Model Row Boat
by Paul Jeffries
Many years ago in a boat magazine I saw an illustration of a rowing mechanism for a model boat. The drive came from one source but the rowing could be controlled to go forward, reverse, left and right independently.
Please could you tell me where I could access this information again?
Sorry, I don't off hand. The only RC model row boat that I know of is from the old MAP plans service. The boat had an "Action Man" (GI Joe in America) figure rowing. As I recall the drive mechanism was a single motor, but I don't believe each oar was independent. Instead it used a rudder for steering.
About fifteen years ago I researched building one of af Chapman's gun sloops as a rowing RC model. Nothing ever came of it, but I considered a few different solutions for the rowing mechanism. Three of them stood out:
- Single motor with differential
This idea would use a single motor driving each side through a mechanical differential.
The best example of a differential is the drive axel on a rear wheel drive car or 4x4.
For a row boat the motor and ingoing shaft would be along the boats center-line. One outgoing axle , or shafts rather, would point to starboard and one to port. Each outgoing axle would have a crank for the oar motion and a simple brake controlled by a servo. By using the brake on either side, the opposite oar would get more torque and force the boat to turn.
Sounds simple enough in theory. There are several problems with this design though. Without going into too much detail, the nature of a differential makes it near impossible to tune to run synchronized. To synchronize we need to add some form of encoder feeding back to the brake servo. By then the complexity has spiraled out of control, and we're better off looking for another solution.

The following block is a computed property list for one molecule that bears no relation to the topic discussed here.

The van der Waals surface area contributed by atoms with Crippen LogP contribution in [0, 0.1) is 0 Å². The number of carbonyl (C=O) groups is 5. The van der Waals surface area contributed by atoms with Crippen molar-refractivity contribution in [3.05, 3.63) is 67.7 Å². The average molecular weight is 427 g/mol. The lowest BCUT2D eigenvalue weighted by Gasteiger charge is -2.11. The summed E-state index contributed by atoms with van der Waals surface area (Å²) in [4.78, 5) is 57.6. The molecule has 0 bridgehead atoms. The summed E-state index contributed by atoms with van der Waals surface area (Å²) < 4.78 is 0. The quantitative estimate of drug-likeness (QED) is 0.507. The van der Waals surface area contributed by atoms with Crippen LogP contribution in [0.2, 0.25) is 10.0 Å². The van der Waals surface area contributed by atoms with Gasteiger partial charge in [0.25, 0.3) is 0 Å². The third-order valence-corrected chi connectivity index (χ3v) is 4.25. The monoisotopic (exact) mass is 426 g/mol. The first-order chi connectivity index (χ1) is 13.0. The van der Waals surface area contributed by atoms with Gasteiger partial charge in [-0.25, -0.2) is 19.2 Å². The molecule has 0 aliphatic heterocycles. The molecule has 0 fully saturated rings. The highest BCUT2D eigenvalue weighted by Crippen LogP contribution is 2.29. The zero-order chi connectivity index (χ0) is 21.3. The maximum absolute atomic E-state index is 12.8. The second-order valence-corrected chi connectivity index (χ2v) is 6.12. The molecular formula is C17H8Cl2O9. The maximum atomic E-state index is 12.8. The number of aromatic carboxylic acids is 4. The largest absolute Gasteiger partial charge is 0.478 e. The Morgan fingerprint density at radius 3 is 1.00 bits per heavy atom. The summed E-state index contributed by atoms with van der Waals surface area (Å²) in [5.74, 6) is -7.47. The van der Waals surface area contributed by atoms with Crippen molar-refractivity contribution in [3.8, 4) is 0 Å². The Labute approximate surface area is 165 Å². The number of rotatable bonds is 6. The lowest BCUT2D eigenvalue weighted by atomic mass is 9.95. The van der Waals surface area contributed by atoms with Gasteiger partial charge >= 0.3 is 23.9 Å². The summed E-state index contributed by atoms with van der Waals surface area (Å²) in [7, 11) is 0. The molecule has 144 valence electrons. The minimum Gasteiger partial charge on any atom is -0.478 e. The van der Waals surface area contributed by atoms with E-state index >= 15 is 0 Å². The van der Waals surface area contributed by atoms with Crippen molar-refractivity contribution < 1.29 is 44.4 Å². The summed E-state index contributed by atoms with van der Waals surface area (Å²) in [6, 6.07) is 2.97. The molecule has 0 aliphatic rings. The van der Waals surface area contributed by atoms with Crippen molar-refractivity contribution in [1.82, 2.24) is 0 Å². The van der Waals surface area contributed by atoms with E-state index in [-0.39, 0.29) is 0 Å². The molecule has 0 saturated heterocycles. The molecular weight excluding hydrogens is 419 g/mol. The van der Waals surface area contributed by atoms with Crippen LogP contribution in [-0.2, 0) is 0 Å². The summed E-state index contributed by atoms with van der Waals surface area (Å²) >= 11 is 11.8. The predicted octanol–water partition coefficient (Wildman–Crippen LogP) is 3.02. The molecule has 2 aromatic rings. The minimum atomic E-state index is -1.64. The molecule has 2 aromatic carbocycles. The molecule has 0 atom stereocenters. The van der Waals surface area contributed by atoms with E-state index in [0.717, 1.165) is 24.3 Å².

- Dual Motors
Running each side with its own motor is better. Synchronizing the two is still an issue, but not nearly as bad as the differential design. It could be done by adding a switch (reed, hall effect, photo interrupter etc) and some form of latch circuit. Each motor would run until both port and starboard switches are made before starting the next cycle.
Finding usable low-voltage gear-motors has never been easier or less expensive thanks to the vast surplus market.
I'm not sure if Maplin would have anything useful, since you're in the UK. In the US I'd look through online surplus houses like All Electronics, Electronic Goldmine, Surplus Center, American Science & Surplus, Herbach and Rademan to name a few.
Replacement motors for the Heng Long RC tanks could also be of use. They are tightly integrated with a corresponding left and a right hand side. They may still be too fast though.
For small model boats, the Tamiya Educational and Robotics series have some very inexpensive dual motor/gearbox kits.
- Single motor, fix coupled oars
This is by far the easiest solution. The oars are mechanically tied together, so they will stay synchronized. Some sort of circuit may be desirable to make sure the oars are out of the water when stopped, but would not be absolutely necessary. Steering would be done with a rudder.
Again, Tamiya Educational Series has some good motor/gearbox solutions for small model boats. There are usually several options for a final gear ratio.
I'm sorry I couldn't be of more help with the specific article you were looking for, but I hope you'll find some of the above useful.
Best of luck!